Benevolence, Free Enterprise & Adam Smith

Tortoise in this election year has been thinking about free enterprise, socialism and benevolence. Benevolence means the wish as a human being to act with good will. In boning up on Adam Smith, D. Taylor Tortoise has concluded that the economist, though religious, did not particularly see human beings as benevolent. Laissez-faire or “let alone” describes his economic attitude far more accurately than “do good” in matters of livelihood and survival. For example, Adam Smith said, “I have never known much good done by those who affected to trade for the public good. It is an affectation, indeed, not very common among merchants, and very few words need be employed in dissuading them from it.”

Men and women perform their best by simply satisfying their self-interest by making a profit. In the end personal gain benefits the common wealth. To make a bundle brings money to a whole chain of beneficiaries, do with it what they will. “So, Government, leave the job creators alone!”

And yet, even Smith believed that there must be some order to transactions. For example, contracts must be honored and the buyer has a right to accurate information about the proposed purchase. There must be rule of law on these matters. The fact that the wealthy may spend their money on mansions, yachts and other fancy stuff is irrelevant. For the benevolent who would do the public good, they must seek investment by appealing to the moneyed in the capitalist’s self-interest; hence, naming rights for the new stadium, etc.

Civil society requires for the public good, the necessary rule of law. Deciding the public good becomes the bugaboo for entrepreneurs in a putative, free market. You cannot just do whatever you want to make a profit, e.g. steal things, sell bogus mortgages and unsafe drugs. And even Adam Smith did not condone monopoly. He said, People of the same trade seldom meet together even for merriment and diversion, but the conversation ends in a conspiracy against the public or some contrivance to raise prices.” Because of the threat of contrivance, we have set up public utilities to ensure that the optimum, fair market can exist for gas, electrical and communication services. Can you imagine what nightmare a competitive, profit-based army and navy might cause? The interminable debate about the public good goes on.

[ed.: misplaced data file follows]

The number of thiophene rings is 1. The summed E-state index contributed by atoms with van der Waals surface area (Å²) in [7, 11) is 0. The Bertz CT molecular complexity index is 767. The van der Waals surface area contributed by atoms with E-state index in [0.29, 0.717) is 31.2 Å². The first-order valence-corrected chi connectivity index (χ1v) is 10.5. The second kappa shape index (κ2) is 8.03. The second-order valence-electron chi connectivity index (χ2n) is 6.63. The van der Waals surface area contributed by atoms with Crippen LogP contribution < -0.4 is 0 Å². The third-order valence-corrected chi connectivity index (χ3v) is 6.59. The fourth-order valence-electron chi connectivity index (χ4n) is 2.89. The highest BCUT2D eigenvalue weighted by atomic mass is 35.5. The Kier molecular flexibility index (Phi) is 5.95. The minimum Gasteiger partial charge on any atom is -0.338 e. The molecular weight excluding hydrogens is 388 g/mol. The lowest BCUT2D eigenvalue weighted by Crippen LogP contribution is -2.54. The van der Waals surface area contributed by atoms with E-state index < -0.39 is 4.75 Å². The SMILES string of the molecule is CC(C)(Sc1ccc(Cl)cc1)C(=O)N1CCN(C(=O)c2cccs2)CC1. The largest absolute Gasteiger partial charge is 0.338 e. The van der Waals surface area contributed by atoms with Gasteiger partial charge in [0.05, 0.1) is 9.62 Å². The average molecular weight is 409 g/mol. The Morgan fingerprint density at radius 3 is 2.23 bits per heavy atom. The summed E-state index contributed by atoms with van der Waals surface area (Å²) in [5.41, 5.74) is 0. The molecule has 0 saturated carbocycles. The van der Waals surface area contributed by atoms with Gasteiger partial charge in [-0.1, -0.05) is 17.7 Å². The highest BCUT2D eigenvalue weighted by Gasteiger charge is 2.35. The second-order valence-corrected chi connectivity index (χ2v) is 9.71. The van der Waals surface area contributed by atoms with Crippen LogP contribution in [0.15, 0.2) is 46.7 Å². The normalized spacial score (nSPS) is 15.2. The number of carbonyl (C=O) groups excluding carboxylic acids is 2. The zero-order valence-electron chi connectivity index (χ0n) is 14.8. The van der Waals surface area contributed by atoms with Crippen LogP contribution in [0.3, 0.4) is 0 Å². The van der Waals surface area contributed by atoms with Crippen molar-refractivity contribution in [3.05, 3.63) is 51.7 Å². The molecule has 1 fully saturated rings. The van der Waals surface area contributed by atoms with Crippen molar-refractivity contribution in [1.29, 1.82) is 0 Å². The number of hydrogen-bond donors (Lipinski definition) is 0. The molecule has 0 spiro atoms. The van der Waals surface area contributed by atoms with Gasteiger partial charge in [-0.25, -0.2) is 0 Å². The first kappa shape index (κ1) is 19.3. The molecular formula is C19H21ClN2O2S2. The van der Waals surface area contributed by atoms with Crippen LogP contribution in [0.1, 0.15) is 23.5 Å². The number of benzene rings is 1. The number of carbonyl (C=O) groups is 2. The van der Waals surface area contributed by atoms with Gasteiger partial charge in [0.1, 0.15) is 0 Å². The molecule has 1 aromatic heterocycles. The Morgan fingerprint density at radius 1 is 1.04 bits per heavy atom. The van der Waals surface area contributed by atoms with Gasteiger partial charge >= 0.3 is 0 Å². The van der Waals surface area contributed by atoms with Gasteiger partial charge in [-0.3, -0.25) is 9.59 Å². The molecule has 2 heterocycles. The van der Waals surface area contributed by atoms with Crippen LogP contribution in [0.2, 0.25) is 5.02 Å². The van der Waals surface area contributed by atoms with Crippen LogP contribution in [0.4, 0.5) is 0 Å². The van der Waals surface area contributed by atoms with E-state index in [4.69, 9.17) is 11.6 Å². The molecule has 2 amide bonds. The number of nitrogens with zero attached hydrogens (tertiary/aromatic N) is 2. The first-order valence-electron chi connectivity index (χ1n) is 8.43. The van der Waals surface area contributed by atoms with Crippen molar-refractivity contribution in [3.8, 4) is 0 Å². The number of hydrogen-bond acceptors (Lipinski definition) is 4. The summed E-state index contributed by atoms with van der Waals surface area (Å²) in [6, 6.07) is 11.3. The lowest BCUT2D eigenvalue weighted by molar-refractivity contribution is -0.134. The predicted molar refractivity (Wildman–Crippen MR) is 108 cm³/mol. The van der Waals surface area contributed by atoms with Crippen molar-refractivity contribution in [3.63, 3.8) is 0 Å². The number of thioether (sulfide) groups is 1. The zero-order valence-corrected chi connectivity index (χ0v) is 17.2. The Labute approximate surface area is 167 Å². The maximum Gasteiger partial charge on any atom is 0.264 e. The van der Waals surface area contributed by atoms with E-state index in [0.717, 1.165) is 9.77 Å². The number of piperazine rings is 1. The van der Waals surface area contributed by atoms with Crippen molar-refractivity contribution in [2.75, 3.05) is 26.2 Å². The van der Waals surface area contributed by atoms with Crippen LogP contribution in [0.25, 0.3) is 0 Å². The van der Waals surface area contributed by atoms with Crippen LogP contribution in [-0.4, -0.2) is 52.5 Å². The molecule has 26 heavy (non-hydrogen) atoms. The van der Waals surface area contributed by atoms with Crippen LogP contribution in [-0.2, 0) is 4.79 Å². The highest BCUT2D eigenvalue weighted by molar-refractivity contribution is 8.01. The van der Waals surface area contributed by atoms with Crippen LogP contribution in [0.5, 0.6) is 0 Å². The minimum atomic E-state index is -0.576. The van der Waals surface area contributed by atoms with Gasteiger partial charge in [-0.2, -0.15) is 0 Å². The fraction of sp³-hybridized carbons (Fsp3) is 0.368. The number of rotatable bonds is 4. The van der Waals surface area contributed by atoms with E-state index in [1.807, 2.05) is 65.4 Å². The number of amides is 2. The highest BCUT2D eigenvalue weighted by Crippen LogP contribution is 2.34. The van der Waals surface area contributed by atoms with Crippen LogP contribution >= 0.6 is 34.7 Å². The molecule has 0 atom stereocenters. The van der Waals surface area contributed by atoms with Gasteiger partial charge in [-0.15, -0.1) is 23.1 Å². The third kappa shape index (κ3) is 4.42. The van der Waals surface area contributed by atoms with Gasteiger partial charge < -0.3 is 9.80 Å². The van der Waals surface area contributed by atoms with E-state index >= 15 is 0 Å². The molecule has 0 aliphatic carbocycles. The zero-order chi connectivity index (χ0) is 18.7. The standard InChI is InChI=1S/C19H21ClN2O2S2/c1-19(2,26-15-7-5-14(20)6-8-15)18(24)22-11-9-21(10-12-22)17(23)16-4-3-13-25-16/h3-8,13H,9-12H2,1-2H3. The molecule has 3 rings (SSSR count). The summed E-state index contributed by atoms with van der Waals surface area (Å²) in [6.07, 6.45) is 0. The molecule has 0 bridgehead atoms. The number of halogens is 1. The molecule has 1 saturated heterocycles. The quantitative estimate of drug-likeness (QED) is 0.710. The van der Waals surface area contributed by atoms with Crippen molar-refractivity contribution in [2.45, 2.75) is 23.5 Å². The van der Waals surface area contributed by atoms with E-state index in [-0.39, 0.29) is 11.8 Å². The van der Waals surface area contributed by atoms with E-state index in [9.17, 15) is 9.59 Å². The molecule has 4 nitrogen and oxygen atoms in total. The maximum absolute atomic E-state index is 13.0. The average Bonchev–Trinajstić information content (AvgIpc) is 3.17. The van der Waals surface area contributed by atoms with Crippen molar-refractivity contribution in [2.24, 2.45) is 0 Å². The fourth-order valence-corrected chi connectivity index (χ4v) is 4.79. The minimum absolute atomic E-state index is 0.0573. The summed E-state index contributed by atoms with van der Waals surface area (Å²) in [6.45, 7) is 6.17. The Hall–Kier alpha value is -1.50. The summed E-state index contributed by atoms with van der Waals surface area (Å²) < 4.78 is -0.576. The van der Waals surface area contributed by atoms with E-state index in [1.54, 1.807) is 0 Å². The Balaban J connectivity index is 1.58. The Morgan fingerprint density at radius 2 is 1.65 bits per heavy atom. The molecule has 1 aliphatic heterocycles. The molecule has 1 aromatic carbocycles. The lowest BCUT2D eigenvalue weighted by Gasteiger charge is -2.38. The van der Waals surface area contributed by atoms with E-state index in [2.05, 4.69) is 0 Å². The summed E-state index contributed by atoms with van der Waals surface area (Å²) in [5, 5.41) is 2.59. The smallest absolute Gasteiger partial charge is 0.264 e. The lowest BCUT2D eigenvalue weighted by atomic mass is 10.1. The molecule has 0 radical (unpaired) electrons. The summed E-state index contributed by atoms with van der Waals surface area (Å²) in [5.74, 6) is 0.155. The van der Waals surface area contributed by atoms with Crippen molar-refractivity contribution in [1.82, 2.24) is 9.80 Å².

Which brings Taylor Tortoise to his favorite issues — health care and insurance. Are either of these any less in the public good than electricity or gas?  In the modern age of medical science they are commodities whose consumption in the 21st Century has become totally necessary to survival and the pursuit of happiness. Why? Because miraculous cures and therapies are available, that’s why. Of course, I should add higher education since a college diploma, if not a master’s degree, has surpassed a high school diploma as an absolute necessity. And the so-called free market is failing in both areas. We live in a time when young people are likely to start their careers bankrupt or virtually so under the weight of student loans. Obviously there are no jobs paying enough to make a fair, let alone, free market for either health care or higher education.  The free market demands pricing that works.  Otherwise, subsidy for essential necessities is inevitable; or health care prices itself out of the market consumers cannot afford — a clear failure of competition.

I move very slowly,” says Taylor Tortoise, but even I know change is over due. At the very minimum the public option — once upon a time even supported by Republicans — has become a necessity. And it need not be any more ‘socialistic’ than the power and light company.”

So here we are in 2012, nine months away from Election Day, throwing around epithets about free speech, Euro-socialism, social Darwinism and religious freedom. In the meantime the technocrat Barack Obama, runs the government by executive order. Congress is in permanent recess and vacant mood, it seems. Before John Boehner could stir up his House, the President had already compromised. Thus, there’s little left to do but wait for the next crisis — so much for benevolence. Adam Smith was right. It’s all about self-interest and greed. Democracy is messy.

[Permit me a sidebar before I end. There has been confusion in the past here at The Tortoise Factor. I need to tell you that The Tortoise’s full name is D. Taylor Tortoise. The D stands for Dening, a pleasant enough name, but Taylor Tortoise prefers to be called Taylor. He has also gone by the simple, Tortoise or The Tortoise. He is a benevolent character.]

Steadfast and cautious,

David Milliken





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